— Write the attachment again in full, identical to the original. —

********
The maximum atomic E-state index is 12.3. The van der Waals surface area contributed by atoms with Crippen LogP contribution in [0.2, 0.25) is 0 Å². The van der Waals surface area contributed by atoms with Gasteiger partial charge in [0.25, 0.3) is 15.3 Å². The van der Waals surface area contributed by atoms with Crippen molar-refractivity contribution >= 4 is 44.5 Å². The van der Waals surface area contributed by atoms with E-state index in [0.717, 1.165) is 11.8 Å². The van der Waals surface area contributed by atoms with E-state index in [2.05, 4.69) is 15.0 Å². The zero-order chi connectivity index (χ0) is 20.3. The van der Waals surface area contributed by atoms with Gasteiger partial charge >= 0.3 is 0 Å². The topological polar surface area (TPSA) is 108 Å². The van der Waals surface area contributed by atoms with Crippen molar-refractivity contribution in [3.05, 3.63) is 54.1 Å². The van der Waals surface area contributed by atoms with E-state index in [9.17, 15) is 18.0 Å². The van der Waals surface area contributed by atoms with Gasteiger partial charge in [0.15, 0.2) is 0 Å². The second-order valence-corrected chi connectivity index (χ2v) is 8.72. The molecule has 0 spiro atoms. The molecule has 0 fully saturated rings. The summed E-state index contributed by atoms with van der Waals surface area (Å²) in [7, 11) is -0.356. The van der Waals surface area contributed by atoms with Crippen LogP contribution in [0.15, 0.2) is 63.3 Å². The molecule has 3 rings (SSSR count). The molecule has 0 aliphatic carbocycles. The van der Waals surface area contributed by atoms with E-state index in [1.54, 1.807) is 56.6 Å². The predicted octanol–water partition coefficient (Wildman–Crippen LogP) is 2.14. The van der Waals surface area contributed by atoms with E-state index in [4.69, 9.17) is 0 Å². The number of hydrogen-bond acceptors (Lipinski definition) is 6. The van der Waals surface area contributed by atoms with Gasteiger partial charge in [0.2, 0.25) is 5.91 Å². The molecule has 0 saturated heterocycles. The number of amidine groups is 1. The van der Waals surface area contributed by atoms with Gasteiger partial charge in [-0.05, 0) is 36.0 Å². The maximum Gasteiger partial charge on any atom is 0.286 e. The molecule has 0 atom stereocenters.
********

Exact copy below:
The maximum atomic E-state index is 12.3. The van der Waals surface area contributed by atoms with Crippen LogP contribution in [0.2, 0.25) is 0 Å². The van der Waals surface area contributed by atoms with Gasteiger partial charge in [0.25, 0.3) is 15.3 Å². The van der Waals surface area contributed by atoms with Crippen molar-refractivity contribution >= 4 is 44.5 Å². The van der Waals surface area contributed by atoms with E-state index in [0.717, 1.165) is 11.8 Å². The van der Waals surface area contributed by atoms with E-state index in [2.05, 4.69) is 15.0 Å². The zero-order chi connectivity index (χ0) is 20.3. The van der Waals surface area contributed by atoms with Gasteiger partial charge >= 0.3 is 0 Å². The topological polar surface area (TPSA) is 108 Å². The van der Waals surface area contributed by atoms with Crippen molar-refractivity contribution in [3.05, 3.63) is 54.1 Å². The van der Waals surface area contributed by atoms with E-state index in [9.17, 15) is 18.0 Å². The van der Waals surface area contributed by atoms with Gasteiger partial charge in [0.15, 0.2) is 0 Å². The second-order valence-corrected chi connectivity index (χ2v) is 8.72. The molecule has 0 spiro atoms. The molecule has 0 fully saturated rings. The summed E-state index contributed by atoms with van der Waals surface area (Å²) in [7, 11) is -0.356. The van der Waals surface area contributed by atoms with Crippen LogP contribution in [0.15, 0.2) is 63.3 Å². The molecule has 3 rings (SSSR count). The molecule has 0 aliphatic carbocycles. The van der Waals surface area contributed by atoms with E-state index in [1.54, 1.807) is 56.6 Å². The predicted octanol–water partition coefficient (Wildman–Crippen LogP) is 2.14. The van der Waals surface area contributed by atoms with E-state index in [4.69, 9.17) is 0 Å². The number of hydrogen-bond acceptors (Lipinski definition) is 6. The van der Waals surface area contributed by atoms with Gasteiger partial charge in [0.2, 0.25) is 5.91 Å². The molecule has 0 saturated heterocycles. The number of amidine groups is 1. The van der Waals surface area contributed by atoms with Gasteiger partial charge in [-0.05, 0) is 36.0 Å². The maximum Gasteiger partial charge on any atom is 0.286 e. The molecule has 0 atom stereocenters.